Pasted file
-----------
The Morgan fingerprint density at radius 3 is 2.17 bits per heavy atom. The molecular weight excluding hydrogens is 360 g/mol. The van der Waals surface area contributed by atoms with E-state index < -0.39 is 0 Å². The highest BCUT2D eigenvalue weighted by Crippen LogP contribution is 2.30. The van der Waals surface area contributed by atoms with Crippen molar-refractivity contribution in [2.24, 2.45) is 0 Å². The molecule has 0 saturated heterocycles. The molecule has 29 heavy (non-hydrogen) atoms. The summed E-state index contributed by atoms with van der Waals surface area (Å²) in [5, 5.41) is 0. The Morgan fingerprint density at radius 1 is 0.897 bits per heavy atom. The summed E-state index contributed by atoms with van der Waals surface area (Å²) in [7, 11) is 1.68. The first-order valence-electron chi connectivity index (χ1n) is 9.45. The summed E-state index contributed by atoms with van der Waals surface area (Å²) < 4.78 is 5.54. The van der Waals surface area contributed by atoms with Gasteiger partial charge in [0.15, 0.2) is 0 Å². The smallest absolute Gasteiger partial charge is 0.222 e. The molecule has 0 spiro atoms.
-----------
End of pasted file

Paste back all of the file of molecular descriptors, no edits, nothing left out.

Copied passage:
The Morgan fingerprint density at radius 3 is 2.17 bits per heavy atom. The molecular weight excluding hydrogens is 360 g/mol. The van der Waals surface area contributed by atoms with E-state index < -0.39 is 0 Å². The highest BCUT2D eigenvalue weighted by Crippen LogP contribution is 2.30. The van der Waals surface area contributed by atoms with Crippen molar-refractivity contribution in [2.24, 2.45) is 0 Å². The molecule has 0 saturated heterocycles. The molecule has 29 heavy (non-hydrogen) atoms. The summed E-state index contributed by atoms with van der Waals surface area (Å²) in [5, 5.41) is 0. The Morgan fingerprint density at radius 1 is 0.897 bits per heavy atom. The summed E-state index contributed by atoms with van der Waals surface area (Å²) in [7, 11) is 1.68. The first-order valence-electron chi connectivity index (χ1n) is 9.45. The summed E-state index contributed by atoms with van der Waals surface area (Å²) < 4.78 is 5.54. The van der Waals surface area contributed by atoms with Gasteiger partial charge in [0.15, 0.2) is 0 Å². The smallest absolute Gasteiger partial charge is 0.222 e. The molecule has 0 spiro atoms.